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"Roundheads and Ramblings"

Secessionville

The Facebook Ties that Bind

Facebook has come in for a lot of criticism over the past few weeks, and I admit that I don’t like some of their practices. However, there are times when I realize that the friendships I have made on Facebook have also enriched my life. One such incident occurred this week.
 
To set the scene. I write historical fiction and creative biographies based on the lives of historical figures. Two of my early books were based on the letters of my great uncle James McCaskey, who enlisted with the 100 Pennsylvania Regiment (known as the “Roundheads”) during the Civil War. After several months of training and marching, the regiment ended up in South Carolina’s Sea Islands. There, my Uncle James died, along with his friend Jacob Leary, in their first battle. The letter sent to my great grandparents described their horrific deaths—hit by a cannon ball that blew off their legs. They bled out and died on the battlefield and were buried with some 500 others in a mass grave at the site. Their company lost four men, with several others gravely wounded.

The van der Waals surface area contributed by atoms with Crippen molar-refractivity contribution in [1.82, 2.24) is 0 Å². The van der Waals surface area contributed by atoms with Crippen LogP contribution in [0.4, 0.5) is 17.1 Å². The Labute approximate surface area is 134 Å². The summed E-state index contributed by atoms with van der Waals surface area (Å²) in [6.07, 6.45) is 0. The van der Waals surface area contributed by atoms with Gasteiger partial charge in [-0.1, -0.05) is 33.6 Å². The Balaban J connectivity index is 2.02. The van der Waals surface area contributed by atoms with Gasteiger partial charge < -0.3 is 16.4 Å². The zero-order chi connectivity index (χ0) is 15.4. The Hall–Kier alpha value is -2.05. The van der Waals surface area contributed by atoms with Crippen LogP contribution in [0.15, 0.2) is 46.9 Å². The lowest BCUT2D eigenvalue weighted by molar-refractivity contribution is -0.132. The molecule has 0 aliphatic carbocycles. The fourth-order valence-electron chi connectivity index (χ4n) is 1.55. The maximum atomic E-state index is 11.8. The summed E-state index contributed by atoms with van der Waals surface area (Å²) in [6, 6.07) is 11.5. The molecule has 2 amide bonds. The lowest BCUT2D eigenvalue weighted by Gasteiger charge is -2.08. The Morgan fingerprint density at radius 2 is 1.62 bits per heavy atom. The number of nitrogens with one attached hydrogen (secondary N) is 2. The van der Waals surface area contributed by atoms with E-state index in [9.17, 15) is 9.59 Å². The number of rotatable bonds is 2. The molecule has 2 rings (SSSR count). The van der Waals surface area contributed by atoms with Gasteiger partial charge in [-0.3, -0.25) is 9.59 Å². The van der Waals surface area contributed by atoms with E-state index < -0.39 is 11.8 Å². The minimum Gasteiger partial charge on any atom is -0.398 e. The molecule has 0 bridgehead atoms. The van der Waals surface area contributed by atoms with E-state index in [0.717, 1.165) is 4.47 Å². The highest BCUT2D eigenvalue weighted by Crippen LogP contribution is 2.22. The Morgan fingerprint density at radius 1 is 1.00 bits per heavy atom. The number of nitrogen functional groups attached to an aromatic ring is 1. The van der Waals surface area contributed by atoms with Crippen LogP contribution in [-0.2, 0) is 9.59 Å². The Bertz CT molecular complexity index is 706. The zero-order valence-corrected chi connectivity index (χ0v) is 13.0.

Now, some 156 years later, the Little Beaver Historical Society in Darlington, Pennsylvania, is planning a Roundheads Reunion for descendants of that regiment. They have made arrangements with me to sell copies of my first book, A Scratch with the Rebels, and to give away two copies of the second book, Beyond All Price, which is coming out in a new edition just in time for the reunion. The first book is already on offer on their Facebook page.
 
This week, an order came in from someone who had just joined the “Society of the Roundheads.” His posting stated that he wanted the book because it might tell him something about his uncle, Jacob Leary, who had been in the Roundhead Regiment. Yes. His uncle and my uncle were friends, and they died together on that fateful day, June 16, 1862, at Secessionville, South Carolina. I immediately posted a comment, telling him what I knew of Jacob’s life in the regiment. We have begun a friendship based on a bond of shared grief at the meaningless deaths of our uncles and the ties that kept them together into their shared grave. We will both be the richer for it.

Birth Announcement: A New Book Has Arrived!